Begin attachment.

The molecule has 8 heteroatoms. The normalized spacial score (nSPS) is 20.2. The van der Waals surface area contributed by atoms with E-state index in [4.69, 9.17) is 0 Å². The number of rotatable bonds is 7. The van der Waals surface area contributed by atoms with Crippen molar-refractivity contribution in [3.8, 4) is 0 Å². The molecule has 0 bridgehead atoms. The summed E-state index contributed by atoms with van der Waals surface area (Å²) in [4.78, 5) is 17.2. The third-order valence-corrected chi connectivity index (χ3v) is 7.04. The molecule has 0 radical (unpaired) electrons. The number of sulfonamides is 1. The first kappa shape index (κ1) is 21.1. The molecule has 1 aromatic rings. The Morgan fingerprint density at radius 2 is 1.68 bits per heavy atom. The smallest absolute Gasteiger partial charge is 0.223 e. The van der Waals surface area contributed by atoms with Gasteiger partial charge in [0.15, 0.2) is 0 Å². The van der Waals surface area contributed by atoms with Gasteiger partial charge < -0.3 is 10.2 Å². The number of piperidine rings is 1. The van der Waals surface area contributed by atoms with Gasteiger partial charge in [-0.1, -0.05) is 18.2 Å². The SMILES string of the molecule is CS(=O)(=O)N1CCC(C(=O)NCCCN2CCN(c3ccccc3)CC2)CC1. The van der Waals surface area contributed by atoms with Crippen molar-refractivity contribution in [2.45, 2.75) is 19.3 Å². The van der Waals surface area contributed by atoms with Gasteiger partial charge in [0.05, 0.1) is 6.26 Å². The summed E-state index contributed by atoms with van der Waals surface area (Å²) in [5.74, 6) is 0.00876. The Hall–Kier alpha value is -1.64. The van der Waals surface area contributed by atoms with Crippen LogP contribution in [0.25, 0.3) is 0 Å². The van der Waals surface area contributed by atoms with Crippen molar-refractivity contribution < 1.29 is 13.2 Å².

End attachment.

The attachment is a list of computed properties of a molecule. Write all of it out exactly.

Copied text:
The molecule has 8 heteroatoms. The normalized spacial score (nSPS) is 20.2. The van der Waals surface area contributed by atoms with E-state index in [4.69, 9.17) is 0 Å². The number of rotatable bonds is 7. The van der Waals surface area contributed by atoms with Crippen molar-refractivity contribution in [3.8, 4) is 0 Å². The molecule has 0 bridgehead atoms. The summed E-state index contributed by atoms with van der Waals surface area (Å²) in [4.78, 5) is 17.2. The third-order valence-corrected chi connectivity index (χ3v) is 7.04. The molecule has 0 radical (unpaired) electrons. The number of sulfonamides is 1. The first kappa shape index (κ1) is 21.1. The molecule has 1 aromatic rings. The Morgan fingerprint density at radius 2 is 1.68 bits per heavy atom. The smallest absolute Gasteiger partial charge is 0.223 e. The van der Waals surface area contributed by atoms with Gasteiger partial charge in [0.15, 0.2) is 0 Å². The van der Waals surface area contributed by atoms with Gasteiger partial charge < -0.3 is 10.2 Å². The number of piperidine rings is 1. The van der Waals surface area contributed by atoms with Gasteiger partial charge in [-0.1, -0.05) is 18.2 Å². The SMILES string of the molecule is CS(=O)(=O)N1CCC(C(=O)NCCCN2CCN(c3ccccc3)CC2)CC1. The van der Waals surface area contributed by atoms with Crippen molar-refractivity contribution in [2.45, 2.75) is 19.3 Å². The van der Waals surface area contributed by atoms with Gasteiger partial charge in [0.05, 0.1) is 6.26 Å². The summed E-state index contributed by atoms with van der Waals surface area (Å²) in [5.74, 6) is 0.00876. The Hall–Kier alpha value is -1.64. The van der Waals surface area contributed by atoms with Crippen LogP contribution in [0.25, 0.3) is 0 Å². The van der Waals surface area contributed by atoms with Crippen molar-refractivity contribution < 1.29 is 13.2 Å².